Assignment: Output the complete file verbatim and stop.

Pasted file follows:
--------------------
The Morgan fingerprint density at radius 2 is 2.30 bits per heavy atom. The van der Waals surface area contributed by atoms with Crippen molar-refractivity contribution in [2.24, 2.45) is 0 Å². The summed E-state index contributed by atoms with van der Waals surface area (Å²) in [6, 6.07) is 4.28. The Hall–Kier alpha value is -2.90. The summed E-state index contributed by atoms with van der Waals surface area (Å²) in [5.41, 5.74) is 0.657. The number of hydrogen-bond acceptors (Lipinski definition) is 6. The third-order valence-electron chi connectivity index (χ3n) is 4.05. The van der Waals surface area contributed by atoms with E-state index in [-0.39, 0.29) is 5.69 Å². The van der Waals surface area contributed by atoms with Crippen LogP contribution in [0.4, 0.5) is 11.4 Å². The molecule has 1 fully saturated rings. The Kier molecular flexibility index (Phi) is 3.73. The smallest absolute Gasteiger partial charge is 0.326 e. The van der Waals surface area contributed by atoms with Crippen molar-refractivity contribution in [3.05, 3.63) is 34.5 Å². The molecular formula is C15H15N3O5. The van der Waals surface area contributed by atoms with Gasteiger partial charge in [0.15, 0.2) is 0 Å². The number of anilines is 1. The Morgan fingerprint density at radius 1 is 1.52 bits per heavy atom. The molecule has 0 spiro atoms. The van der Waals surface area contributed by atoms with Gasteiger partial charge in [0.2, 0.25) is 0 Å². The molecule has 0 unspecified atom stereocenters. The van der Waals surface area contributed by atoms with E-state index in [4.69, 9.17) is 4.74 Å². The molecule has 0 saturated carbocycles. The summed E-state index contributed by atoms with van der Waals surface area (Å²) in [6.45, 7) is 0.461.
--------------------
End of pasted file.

The Morgan fingerprint density at radius 2 is 2.30 bits per heavy atom. The van der Waals surface area contributed by atoms with Crippen molar-refractivity contribution in [2.24, 2.45) is 0 Å². The summed E-state index contributed by atoms with van der Waals surface area (Å²) in [6, 6.07) is 4.28. The Hall–Kier alpha value is -2.90. The summed E-state index contributed by atoms with van der Waals surface area (Å²) in [5.41, 5.74) is 0.657. The number of hydrogen-bond acceptors (Lipinski definition) is 6. The third-order valence-electron chi connectivity index (χ3n) is 4.05. The van der Waals surface area contributed by atoms with E-state index in [-0.39, 0.29) is 5.69 Å². The van der Waals surface area contributed by atoms with Crippen LogP contribution in [0.4, 0.5) is 11.4 Å². The molecule has 1 fully saturated rings. The Kier molecular flexibility index (Phi) is 3.73. The smallest absolute Gasteiger partial charge is 0.326 e. The van der Waals surface area contributed by atoms with Crippen molar-refractivity contribution in [3.05, 3.63) is 34.5 Å². The molecular formula is C15H15N3O5. The van der Waals surface area contributed by atoms with Gasteiger partial charge in [0.15, 0.2) is 0 Å². The number of anilines is 1. The Morgan fingerprint density at radius 1 is 1.52 bits per heavy atom. The molecule has 0 spiro atoms. The van der Waals surface area contributed by atoms with Gasteiger partial charge in [0.2, 0.25) is 0 Å². The molecule has 0 unspecified atom stereocenters. The van der Waals surface area contributed by atoms with E-state index in [4.69, 9.17) is 4.74 Å². The molecule has 0 saturated carbocycles. The summed E-state index contributed by atoms with van der Waals surface area (Å²) in [6.45, 7) is 0.461.